Tuesday, December 13, 2011


Primate Muse
The Modern Human Primate
is a lover of all things petable; a manifestation of the mothering instinct in most cases, 
as it was with "Koko" the gorilla and her kitten: http://ask.yahoo.com/20000905.html 
a redirection of the herding instinct in others:
This animal companion inclination sometimes appears with bizarre effect, as in the case of those tea-cup sized dogs that became so fashionable a while back, they were purchased to accent the wardrobe.  Many dogs of all sizes are dressed up like children, or costumed for occasions.
(pictured above by the brilliant Gahan Wilson)
Kings and Queens throughout time, have been notable for their castle-animal favorites.  Breeders breed, buy, sell and show for prize and profit, some with sincere intent to improve the genetic pool.  It must be noted, that scientific tinkering can produce unexpected results ranging from positive to severely negative.   

When wolves and coyotes decided to attach themselves to our Homo sapien circle, it was with survival in mind. We turned them into working partners for the hunt, cave guards, playmates for kids, and extra body heat for those cold nights of the ice ages.  Though that was some 50,000 years ago, it persists to this day, sometimes funny, sometimes touching,  always illuminating as a window onto our collective psyche. 

The border collie is a case in point, one of the most intelligent breeds, requiring a lot of work and time,
illustrating the necessity to think carefully before allowing a specific breed into your life:


Then a book
was published

 I have been a caretaker of many, many rescued companion critters. They changed me, and I changed them.  As with all things of a material cast - no darkness without light, and no love without loss.  
Although I no longer have canine, feline, or avian beings living with me in my walk-up city flat, I'm probably a  better person for the experience of those relationships - deeply grateful to have had them.
A  website devoted to the last days (however many) of a sheepdog who has been showing his age, having bad days and good days, and exhibiting canine wisdom befitting his generous character. It's posted by the owner, whose erudition, humanity, and humor make it a delightful, sometimes poignant read.
After all, it's about love.

Post Script
Sixty Years Of Naming Them
by Ms. aka Michelle Slater

Patsy, a jet-black Spaniel, and her puppies--Nip & Tuck, who were somehow poisoned while playing outside-- Cleopatra, the cat who wandered away, never to return, after her six unnamed newborn kittens disappeared. I was told they choked on chicken bones while I was at school--Dixie, the water worshiping Springer Spaniel-- Charlie/Ollie, a terrier, whose dual name made peace between my brother and me--Roger, the six-toed Coon cat, neighbors thought was a small dog--Sweet Alice, who was that, and much more--Marilyn A. Wolf, a perfect miniature poodle--The Howler, a classic American short-hair tabby everyone loved, was buried under a rose bush which bloomed prodigiously that Spring--The Lord Kitchener, who came to be known as Kitchen-Fur--the gallant, Sir Galahad--Little Mary, a favorite feline--Connie Dear, tubby, nondescript canine found tied to the local church steps with a supply of food to help her through the night, but, no note--Delia Cunningham, rescued from a train on her way to the pound, and named after my mother's mother, who died before I was born--John Doe, a terribly clumsy mutt, who, as the name implies, was first "unidentified"--Tiny Katie, the elegant Papion pooch, who should have been named Katherine The Great. Then, finally, because a surfeit of stretching to open, clenching to close, and straining to open again as each one passed from the world, had worn me down, and grief, I think, is cumulative, and because the retirement income had diminished my capacity considerably to provide well for others’ needs, I swore a solemn oath to leave that tender space empty for a year, just to see what keeping it blank would feel like. I resisted every impulse to take the easy out. Then, one abandoned kitten confronted me suddenly: eight weeks-old, riddled with fleas, hungry, and cold, where no kitten ever, ever ought to be.  Three weeks later, and nine hundred dollars lighter, I passed a healthy, clean, adorable Murray Angus into the waiting arms of a younger, richer woman, and oh, missed him terribly for quite a while. Now, I must admit to having forgotten, not the beings, but the names of eighty-two other creatures who came and went through my life (dogs, cats, lizards, rabbits and doves). Some stayed until their natural end, some were well placed close to the beginning. Memories fade, and names, never faces, eyes, odors, feelings, nor all those lessons gleaned of such intimate, close- companionship.  Flashes of animal, avian or reptilian beings sometimes incarnate as translucent light-streaks, passing swiftly from room to room if I turn my head too quickly, or the sun is at a certain slant.  They have all taken turns in my dreams as well, dutiful still.  What was once loved, is never dead. Or, so it's said, and sounds true. Yes, it is true, I'm sure- a fact, a verity, the gospel, an absolute, whose proof is permanently stamped in me for any fool to see.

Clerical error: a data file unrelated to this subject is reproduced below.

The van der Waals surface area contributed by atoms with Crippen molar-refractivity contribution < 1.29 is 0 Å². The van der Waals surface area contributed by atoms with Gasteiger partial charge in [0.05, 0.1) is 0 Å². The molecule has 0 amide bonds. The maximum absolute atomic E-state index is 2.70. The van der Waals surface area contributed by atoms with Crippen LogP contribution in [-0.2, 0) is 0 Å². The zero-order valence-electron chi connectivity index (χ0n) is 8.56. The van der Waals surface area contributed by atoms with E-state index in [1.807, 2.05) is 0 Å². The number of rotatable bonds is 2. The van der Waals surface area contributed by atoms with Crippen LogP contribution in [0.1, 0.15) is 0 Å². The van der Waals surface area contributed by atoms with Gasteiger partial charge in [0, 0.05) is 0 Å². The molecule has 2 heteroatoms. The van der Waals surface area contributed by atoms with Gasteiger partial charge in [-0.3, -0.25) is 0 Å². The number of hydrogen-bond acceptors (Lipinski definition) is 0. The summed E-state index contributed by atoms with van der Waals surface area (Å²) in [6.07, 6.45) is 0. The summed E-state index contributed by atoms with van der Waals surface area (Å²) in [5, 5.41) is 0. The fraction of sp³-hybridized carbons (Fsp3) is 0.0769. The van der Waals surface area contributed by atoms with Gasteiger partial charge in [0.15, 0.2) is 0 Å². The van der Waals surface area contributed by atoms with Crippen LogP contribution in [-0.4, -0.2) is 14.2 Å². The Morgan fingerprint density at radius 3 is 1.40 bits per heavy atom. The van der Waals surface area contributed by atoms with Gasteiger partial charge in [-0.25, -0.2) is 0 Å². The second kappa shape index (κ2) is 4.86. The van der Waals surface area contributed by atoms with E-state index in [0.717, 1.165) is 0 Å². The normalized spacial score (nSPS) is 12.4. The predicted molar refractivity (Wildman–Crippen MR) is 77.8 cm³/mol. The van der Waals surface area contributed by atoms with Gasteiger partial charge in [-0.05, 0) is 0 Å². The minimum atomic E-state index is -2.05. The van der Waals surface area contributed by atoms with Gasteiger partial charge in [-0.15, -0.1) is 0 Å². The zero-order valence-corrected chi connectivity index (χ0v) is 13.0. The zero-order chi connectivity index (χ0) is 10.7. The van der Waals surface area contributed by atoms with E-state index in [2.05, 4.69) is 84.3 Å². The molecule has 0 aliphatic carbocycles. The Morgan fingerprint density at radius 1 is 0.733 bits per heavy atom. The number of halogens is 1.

1 comment:

deanna7trees said...

i grew up in an apartment where my parents would only allow a bird. so, tweetie, a parakeet, was my only pet until i moved to austin and into a house where i adopted 2 kittens, pica and elite. they were my constant companions for 18 years and i still miss them. and yes, flashes of animal, mostly of pica, appear off and on, out of the corner of my eye.